Another large scale solar plant has been approved for siting and operation on federal public lands, the U.S. Department of the Interior (DOI) announced yesterday. The 250-megawatt capacity Genesis Solar Project, first approved by the California Energy Commission at the end of September, now can proceed forward with development and the stated goal of producing enough clean energy to power 75,000 – 187,500 homes.
The plant, being developed by a a subsidiary of NextEra Energy Resources, will be located on nearly 1,950 acres of public land 25 miles west of Blythe, in Riverside County, California. It is the seventh renewable energy project approved through the fast-track process in less than four weeks, according to DOI Secretary Ken Salazar, which, when combined with the others, will produce 2,837 megawatts of electricity, enough to power 851,000 to 2.1 million homes, as well as create 3,700 new construction jobs and more than 600 permanent plant operations jobs.
The Genesis project will make use of parabolic trough technology, where parabolic mirrors are used to heat a transfer fluid which is then used to generate steam. Electricity is produced from the steam expanding through steam turbine generators. It will deliver power via a generator that will tie-in to the Blythe Energy 230-kilovolt line, with interconnection to the Devers-Palo Verde #2 500 kilovolt line at the Colorado River substation.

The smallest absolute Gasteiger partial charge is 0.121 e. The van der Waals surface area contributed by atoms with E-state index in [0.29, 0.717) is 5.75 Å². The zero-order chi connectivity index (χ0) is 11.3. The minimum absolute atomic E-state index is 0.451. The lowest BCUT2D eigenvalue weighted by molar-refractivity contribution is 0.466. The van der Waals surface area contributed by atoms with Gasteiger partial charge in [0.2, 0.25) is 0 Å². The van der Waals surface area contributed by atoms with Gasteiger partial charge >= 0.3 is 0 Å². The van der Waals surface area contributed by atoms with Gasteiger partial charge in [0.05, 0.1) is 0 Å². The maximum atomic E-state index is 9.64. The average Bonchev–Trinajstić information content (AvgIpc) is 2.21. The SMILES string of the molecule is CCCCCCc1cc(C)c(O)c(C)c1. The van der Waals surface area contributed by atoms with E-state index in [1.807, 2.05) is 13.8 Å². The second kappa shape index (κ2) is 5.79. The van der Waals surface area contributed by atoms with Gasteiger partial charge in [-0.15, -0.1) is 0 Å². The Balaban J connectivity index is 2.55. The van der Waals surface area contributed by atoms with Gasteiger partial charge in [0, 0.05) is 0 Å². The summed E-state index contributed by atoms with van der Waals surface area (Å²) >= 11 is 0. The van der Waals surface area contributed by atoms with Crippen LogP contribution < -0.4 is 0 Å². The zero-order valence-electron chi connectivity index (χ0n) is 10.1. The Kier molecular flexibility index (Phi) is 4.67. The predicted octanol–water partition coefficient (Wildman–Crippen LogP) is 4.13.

As with other solar projects of this size, there have been some environmental concerns which impacted the final approval process. In the Genesis case, the developer will be providing funding for more than 2,000 acres of desert tortoise and Mojave fringe-toed lizard habitat to mitigate impacts. It will also employ a dry cooling plan, instead of a wet-cooling alternative, to reduce the project’s projected water use from 1,400 acre-feet per year to only 200 acre-feet a year.
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